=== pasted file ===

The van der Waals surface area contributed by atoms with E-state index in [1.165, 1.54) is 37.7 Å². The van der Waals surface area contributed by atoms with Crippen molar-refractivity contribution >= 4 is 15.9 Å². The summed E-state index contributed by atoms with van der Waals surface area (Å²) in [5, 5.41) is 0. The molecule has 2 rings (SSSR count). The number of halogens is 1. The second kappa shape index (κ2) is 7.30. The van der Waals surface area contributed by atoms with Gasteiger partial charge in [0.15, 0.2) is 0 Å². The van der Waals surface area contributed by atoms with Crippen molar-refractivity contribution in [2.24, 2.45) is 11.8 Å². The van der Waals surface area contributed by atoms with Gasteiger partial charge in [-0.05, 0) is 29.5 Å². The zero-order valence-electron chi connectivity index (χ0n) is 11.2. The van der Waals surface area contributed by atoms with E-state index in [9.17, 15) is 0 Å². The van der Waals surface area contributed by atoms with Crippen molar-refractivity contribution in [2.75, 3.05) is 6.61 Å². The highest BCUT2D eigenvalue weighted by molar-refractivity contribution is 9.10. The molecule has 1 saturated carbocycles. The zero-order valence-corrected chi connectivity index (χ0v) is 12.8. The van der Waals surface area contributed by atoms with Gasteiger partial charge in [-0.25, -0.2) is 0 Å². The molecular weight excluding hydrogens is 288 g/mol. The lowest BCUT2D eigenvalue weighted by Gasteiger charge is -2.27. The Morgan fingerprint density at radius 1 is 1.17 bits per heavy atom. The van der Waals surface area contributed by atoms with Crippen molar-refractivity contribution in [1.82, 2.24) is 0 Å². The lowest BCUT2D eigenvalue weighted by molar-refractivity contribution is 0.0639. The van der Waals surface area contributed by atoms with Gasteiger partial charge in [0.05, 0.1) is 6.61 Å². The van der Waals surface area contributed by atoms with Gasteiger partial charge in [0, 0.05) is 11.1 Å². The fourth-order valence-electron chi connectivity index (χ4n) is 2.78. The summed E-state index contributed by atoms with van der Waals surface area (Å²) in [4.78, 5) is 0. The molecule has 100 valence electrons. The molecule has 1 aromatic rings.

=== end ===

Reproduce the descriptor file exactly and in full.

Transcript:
The van der Waals surface area contributed by atoms with E-state index in [1.165, 1.54) is 37.7 Å². The van der Waals surface area contributed by atoms with Crippen molar-refractivity contribution >= 4 is 15.9 Å². The summed E-state index contributed by atoms with van der Waals surface area (Å²) in [5, 5.41) is 0. The molecule has 2 rings (SSSR count). The number of halogens is 1. The second kappa shape index (κ2) is 7.30. The van der Waals surface area contributed by atoms with Gasteiger partial charge in [0.15, 0.2) is 0 Å². The van der Waals surface area contributed by atoms with Crippen molar-refractivity contribution in [2.24, 2.45) is 11.8 Å². The van der Waals surface area contributed by atoms with Gasteiger partial charge in [-0.05, 0) is 29.5 Å². The zero-order valence-electron chi connectivity index (χ0n) is 11.2. The van der Waals surface area contributed by atoms with E-state index in [9.17, 15) is 0 Å². The van der Waals surface area contributed by atoms with Crippen molar-refractivity contribution in [2.75, 3.05) is 6.61 Å². The highest BCUT2D eigenvalue weighted by molar-refractivity contribution is 9.10. The molecule has 1 saturated carbocycles. The zero-order valence-corrected chi connectivity index (χ0v) is 12.8. The van der Waals surface area contributed by atoms with Gasteiger partial charge in [-0.25, -0.2) is 0 Å². The molecular weight excluding hydrogens is 288 g/mol. The lowest BCUT2D eigenvalue weighted by Gasteiger charge is -2.27. The Morgan fingerprint density at radius 1 is 1.17 bits per heavy atom. The van der Waals surface area contributed by atoms with Crippen molar-refractivity contribution in [1.82, 2.24) is 0 Å². The lowest BCUT2D eigenvalue weighted by molar-refractivity contribution is 0.0639. The van der Waals surface area contributed by atoms with Gasteiger partial charge in [0.05, 0.1) is 6.61 Å². The van der Waals surface area contributed by atoms with Gasteiger partial charge in [0, 0.05) is 11.1 Å². The fourth-order valence-electron chi connectivity index (χ4n) is 2.78. The summed E-state index contributed by atoms with van der Waals surface area (Å²) in [4.78, 5) is 0. The molecule has 100 valence electrons. The molecule has 1 aromatic rings.